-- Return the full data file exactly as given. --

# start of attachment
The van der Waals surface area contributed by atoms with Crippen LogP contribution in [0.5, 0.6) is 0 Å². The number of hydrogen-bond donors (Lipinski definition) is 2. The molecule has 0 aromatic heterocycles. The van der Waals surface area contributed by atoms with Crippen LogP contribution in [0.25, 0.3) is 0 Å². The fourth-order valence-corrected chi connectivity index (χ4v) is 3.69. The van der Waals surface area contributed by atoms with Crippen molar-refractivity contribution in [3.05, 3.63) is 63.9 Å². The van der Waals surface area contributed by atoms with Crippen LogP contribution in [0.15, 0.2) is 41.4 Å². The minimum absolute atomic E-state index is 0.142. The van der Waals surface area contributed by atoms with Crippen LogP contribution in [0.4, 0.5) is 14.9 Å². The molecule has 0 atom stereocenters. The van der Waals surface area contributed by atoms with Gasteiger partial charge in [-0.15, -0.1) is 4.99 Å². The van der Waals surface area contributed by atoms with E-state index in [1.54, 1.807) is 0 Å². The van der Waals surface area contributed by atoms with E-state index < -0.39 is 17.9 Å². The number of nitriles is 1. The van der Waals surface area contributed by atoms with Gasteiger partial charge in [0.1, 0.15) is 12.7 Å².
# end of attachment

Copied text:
The van der Waals surface area contributed by atoms with Crippen LogP contribution in [0.5, 0.6) is 0 Å². The number of hydrogen-bond donors (Lipinski definition) is 2. The molecule has 0 aromatic heterocycles. The van der Waals surface area contributed by atoms with Crippen LogP contribution in [0.25, 0.3) is 0 Å². The fourth-order valence-corrected chi connectivity index (χ4v) is 3.69. The van der Waals surface area contributed by atoms with Crippen molar-refractivity contribution in [3.05, 3.63) is 63.9 Å². The van der Waals surface area contributed by atoms with Crippen LogP contribution in [0.15, 0.2) is 41.4 Å². The minimum absolute atomic E-state index is 0.142. The van der Waals surface area contributed by atoms with Crippen LogP contribution in [0.4, 0.5) is 14.9 Å². The molecule has 0 atom stereocenters. The van der Waals surface area contributed by atoms with Gasteiger partial charge in [-0.15, -0.1) is 4.99 Å². The van der Waals surface area contributed by atoms with E-state index in [1.54, 1.807) is 0 Å². The van der Waals surface area contributed by atoms with E-state index < -0.39 is 17.9 Å². The number of nitriles is 1. The van der Waals surface area contributed by atoms with Gasteiger partial charge in [0.1, 0.15) is 12.7 Å².